The Georgia First Offender Act allows some first-time offenders to avoid a conviction. It is an alternative program that will enable you to steer clear of having a conviction on your record. This program can consist of fees, other programs, probation, and jail time. If the first-time offender completes all the terms of his or her specific First Offender Program, then they will not have a conviction and the charge will be sealed from his or her criminal history. However, if the defendant is arrested and convicted of a second crime, while on First Offender probation, the status will become a conviction. The act allows some defendants to plead “guilty” or “nolo contendere” to the charge, and the judge will withhold the adjudication of guilt. After successful completion of the program, the defendant will maintain all rights that would have been lost had there been a felony conviction.
According to Georgia Law
O.C.G.A. §42-8-60: Where a defendant has not been previously convicted of a felony, the court may, upon a verdict or plea of guilty or nolo contendere, and before adjudication of guilt, without entering a judgment of guilty and with the consent of the defendant, defer future proceedings and place the defendant on probation or sentence the defendant to a term of confinement.
Requirements for the Georgia First Offender Act
Never convicted of a felony in any state including Georgia
Cannot already have a first offender sentence
Cannot be charged with a serious violent felony
Cannot be charged with a serious sexual offense
Cannot be charged with a DUI
Cannot be charged with anything regarding child pornography
History of the Georgia First Offender Act
In 1968, Georgia legislature enacted the Georgia First Offender Act to give first-time offenders a second chance. The second opportunity was mostly aimed at employment. The act prohibited any employer (private or public) from withholding employment on the basis of a criminal offense if they successfully went through the First Offender program. Until recently, the act would only restrict the defender's record once all parts of the program were completed.
The Georgia First Offender Act Today
The Georgia First Offender Act was amended on July 1, 2016. To better help first-offenders, the act was changed to the record restriction occurring at the time of sentencing. Judges now have the authority to restrict the record at the time of the plea or after successful completion. Now first-time offenders can seek employment immediately while simultaneously completing their First Offender program requirements.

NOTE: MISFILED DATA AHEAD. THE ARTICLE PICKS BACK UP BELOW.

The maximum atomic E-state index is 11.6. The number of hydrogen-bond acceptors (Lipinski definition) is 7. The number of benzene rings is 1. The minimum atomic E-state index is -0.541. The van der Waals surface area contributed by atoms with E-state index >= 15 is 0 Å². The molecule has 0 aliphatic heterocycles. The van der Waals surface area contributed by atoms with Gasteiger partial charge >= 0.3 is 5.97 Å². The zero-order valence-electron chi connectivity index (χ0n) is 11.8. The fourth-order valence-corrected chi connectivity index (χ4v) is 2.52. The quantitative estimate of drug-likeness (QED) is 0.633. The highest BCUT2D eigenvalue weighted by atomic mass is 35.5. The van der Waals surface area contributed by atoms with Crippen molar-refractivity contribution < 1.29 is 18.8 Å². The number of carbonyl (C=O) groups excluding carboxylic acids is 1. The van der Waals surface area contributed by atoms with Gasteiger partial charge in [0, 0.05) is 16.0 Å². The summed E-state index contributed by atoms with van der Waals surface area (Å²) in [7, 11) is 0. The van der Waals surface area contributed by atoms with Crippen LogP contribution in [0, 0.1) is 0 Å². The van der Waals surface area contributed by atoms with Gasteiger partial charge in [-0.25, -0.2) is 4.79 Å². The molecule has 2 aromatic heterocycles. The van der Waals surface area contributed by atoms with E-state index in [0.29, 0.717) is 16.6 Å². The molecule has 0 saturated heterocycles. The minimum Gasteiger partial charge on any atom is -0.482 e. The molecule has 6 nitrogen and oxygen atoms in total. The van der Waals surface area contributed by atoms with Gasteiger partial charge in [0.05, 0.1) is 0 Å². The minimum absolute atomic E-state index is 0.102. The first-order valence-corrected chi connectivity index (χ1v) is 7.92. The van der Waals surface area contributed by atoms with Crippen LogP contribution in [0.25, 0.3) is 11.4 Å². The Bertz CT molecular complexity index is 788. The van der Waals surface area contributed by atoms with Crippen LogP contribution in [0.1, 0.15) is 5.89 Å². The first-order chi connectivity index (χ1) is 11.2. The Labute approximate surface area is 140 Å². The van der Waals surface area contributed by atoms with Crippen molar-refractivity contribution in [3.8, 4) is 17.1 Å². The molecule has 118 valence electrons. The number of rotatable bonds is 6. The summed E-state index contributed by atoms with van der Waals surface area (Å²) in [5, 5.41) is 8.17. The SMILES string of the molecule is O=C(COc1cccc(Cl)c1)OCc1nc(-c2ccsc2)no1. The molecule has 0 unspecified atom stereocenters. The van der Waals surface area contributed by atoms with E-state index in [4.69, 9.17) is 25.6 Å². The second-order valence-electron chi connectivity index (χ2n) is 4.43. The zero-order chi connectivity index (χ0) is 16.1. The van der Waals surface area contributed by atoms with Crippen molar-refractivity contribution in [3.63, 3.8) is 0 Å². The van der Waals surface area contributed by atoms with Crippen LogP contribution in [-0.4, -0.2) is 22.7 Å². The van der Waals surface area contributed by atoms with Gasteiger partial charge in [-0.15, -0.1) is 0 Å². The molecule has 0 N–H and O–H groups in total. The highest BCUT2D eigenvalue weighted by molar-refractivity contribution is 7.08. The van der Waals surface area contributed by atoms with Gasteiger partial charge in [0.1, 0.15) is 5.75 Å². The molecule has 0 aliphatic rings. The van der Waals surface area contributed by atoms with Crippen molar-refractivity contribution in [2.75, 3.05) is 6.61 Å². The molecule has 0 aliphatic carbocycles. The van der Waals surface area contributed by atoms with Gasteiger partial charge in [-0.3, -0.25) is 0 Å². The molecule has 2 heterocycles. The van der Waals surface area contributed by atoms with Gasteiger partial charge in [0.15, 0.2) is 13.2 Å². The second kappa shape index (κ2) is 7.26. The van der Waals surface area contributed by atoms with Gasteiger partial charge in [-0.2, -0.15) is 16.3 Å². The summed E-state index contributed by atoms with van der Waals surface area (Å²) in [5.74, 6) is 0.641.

The Double-Edged Sword
There are many benefits to closing a case with a plea under the Georgia First Offender Act. The most important benefit is that upon completion of probation, a defendant can honestly answer that he has not been convicted of the crime for which he was being prosecuted. However, if the defendant violates the conditions of his sentence or the special or general conditions of his probation, then he will be adjudicated guilty.
In the event that a person is adjudicated guilty, he can be re-sentenced as if he has not already been under a sentence. Legally, he is entitled to credit for any time that he has already served, but other than that, he can be sentenced to any term of imprisonment under the law. As a result, accepting a sentence under the Georgia First Offender Act can result in a person facing a greater punishment than had he accepted his conviction from the very beginning.
Seek Legal Assistance Before Making a Decision:
The decision to enter a plea under the Georgia First Offender Act should not be made without first discussing your case with a qualified Georgia Criminal Defense Attorney. Your decision may have a life-time of consequences. We can help!
To utilize the Georgia First Offender Act in your case, you need a top-rated Georgia Criminal Defense Attorney who is familiar with the First Offender Act and the recent changes. Contact our offices today to speak to one of our Georgia Criminal Defense Lawyers.